A home for the heart

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Knopf, Feb 12, 1974 - Education - 461 pages
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A study of the philosophy, operations, and therapeutic significance of the Orthogenic School of the University of Chicago dedicated to helping schizophrenic and autistic children

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Contents

The Idea of the Mental Hospital
15
The Secondary Gain as Therapy
30
The Structure of Life
62
Copyright

18 other sections not shown

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References to this book

Autism
Laura Schreibman
Snippet view - 1988
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About the author (1974)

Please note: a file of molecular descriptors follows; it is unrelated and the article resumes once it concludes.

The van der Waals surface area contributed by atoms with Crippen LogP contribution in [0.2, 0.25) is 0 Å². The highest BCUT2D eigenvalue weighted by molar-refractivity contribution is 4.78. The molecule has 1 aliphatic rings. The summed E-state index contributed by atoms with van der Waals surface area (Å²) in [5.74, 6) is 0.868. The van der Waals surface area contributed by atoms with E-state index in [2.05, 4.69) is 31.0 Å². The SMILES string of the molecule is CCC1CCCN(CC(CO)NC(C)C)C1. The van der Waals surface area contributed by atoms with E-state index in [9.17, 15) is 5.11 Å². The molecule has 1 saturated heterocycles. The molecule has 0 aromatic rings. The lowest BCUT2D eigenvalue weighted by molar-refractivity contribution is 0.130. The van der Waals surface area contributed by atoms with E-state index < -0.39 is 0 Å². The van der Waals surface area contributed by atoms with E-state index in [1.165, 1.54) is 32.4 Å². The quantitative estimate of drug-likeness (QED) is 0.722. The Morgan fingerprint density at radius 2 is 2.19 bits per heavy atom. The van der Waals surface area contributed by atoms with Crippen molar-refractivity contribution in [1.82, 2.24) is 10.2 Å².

Bruno Bettelheim had remarkable success in treating deeply emotionally disturbed children. A pupil of Sigmund Freud, he was a vehement opponent of the operant conditioning methods of B. F. Skinner and other behaviorists. Austrian-born, Bettelheim came to the United States in 1939. Profoundly influenced by the year he spent in a German concentration camp during World War II, he reflects in his writings his sensitivity and knowledge of the fear and anxiety induced under such conditions. His famous Individual and Mass Behavior (1943), first published in a scientific periodical and then in pamphlet form, is a study of the human personality under the stress of totalitarian terror and concentration-camp living. Bettelheim sees a relationship between the disturbances of the concentration camp survivors and those of the autistic, or rigidly withdrawn, children whom he describes in The Empty Fortress (1967), because both have lived through extreme situations. The Children of the Dream (1969) describes with considerable enthusiasm the absence of neurosis in children brought up on kibbutzim in Israel in groups of other children and cared for by adults who are not their parents. Bettelheim believes that American ghetto children would benefit from this kind of experience in preference to the at best partial help of present programs designed to accelerate educational progress for the deprived. From 1944 to 1973, Bettelheim served as the principal of the Sonia Shankman Orthogenic School, a residential laboratory for the treatment of disturbed children at the University of Chicago. Up until his death in 1990, Bettelheim remained active in his scholarly pursuits, continuing to write about the nurturing of healthy children and devoting himself to improving the human condition.